Welcome to MSDSonline’s news roundup, featuring EHS stories from the past week that you might have missed.
Last week we saw the interest in the New York Times’ exposé on the chemical hazards faced by nail salon works — that originally ran back in May — continue to grow. In addition to the special task force created by New York City mayor Bill de Blasio in response to the article, Senators Diane Feinstein (D-CA) and Susan Collins (R-ME) introduced a bipartisan bill in congress to expand government oversight of cosmetics with potential chemical hazards. OSHA said it had identified at least twelve chemicals that can cause serious health problems for salon workers, including cancers, lung and kidney failure, birth defects, and miscarriages.
Other significant stories included several large OSHA fines related to chemical hazard violations, a water restriction in Pennsylvania after a fertilizer plant fire, chemical hazards posed during Texas flood cleanup, a HazMat scare in Arizona, and an investigative journalism piece from Idaho related to the transportation of hazardous chemicals by rail.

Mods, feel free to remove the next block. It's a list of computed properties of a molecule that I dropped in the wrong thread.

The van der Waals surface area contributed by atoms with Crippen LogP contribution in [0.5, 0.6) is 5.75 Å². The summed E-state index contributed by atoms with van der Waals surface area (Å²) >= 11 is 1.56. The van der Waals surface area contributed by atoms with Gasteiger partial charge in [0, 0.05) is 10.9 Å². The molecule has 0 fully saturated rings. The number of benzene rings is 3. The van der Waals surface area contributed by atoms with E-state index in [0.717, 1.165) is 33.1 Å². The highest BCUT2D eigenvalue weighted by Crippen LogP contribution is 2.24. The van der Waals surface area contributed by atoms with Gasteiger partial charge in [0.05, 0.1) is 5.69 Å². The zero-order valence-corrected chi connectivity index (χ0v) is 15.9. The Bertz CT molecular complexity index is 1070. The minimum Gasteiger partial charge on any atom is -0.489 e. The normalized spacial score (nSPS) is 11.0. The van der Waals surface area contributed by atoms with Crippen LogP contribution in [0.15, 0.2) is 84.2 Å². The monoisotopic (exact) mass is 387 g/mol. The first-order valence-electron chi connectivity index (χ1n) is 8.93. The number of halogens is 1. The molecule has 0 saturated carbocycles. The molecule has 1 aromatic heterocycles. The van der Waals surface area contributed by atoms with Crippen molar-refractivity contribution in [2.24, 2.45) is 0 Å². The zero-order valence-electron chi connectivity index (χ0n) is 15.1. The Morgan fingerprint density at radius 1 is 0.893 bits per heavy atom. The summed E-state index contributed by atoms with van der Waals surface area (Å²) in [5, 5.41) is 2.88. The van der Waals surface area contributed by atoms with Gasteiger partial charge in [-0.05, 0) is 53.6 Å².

- Numerous news outlets continued to report the growing concern around hazardous chemical use in nail salons.
- OSHA recommended a $46,900 fine for the GBW Railcar Services plant near Atchison after it found serious chemical hazard safety violations while investigating a December explosion caused by flammable gas vapors.
- OSHA reminded workers to use caution while cleaning up from the Texas floods to avoid any contact with hazardous chemicals that might be present in workplaces.
- OSHA proposed a $63,000 penalty against Venture Chemicals for severe violations involving build-up of combustible dust, failing to implement a respiratory program and employees not using required protective equipment.
- A fertilizer plant in York County, PA was destroyed in a fire, leading to a mandatory water restriction issued by the state over concerns that runoff from the blaze may have contaminated local waterways with hazardous chemicals.
- In Arizona, a hazardous materials “scare” on Interstate 40 resulted when a semi-trailer carrying 46,000 pounds of ethyl lactate began to emit smoke and flames near a rear discharge valve. A response team was able to control the incident.
- A newspaper in Idaho published an investigation of the threats faced by towns with transportation junctions when trains passing through carry large amounts of hazardous chemicals.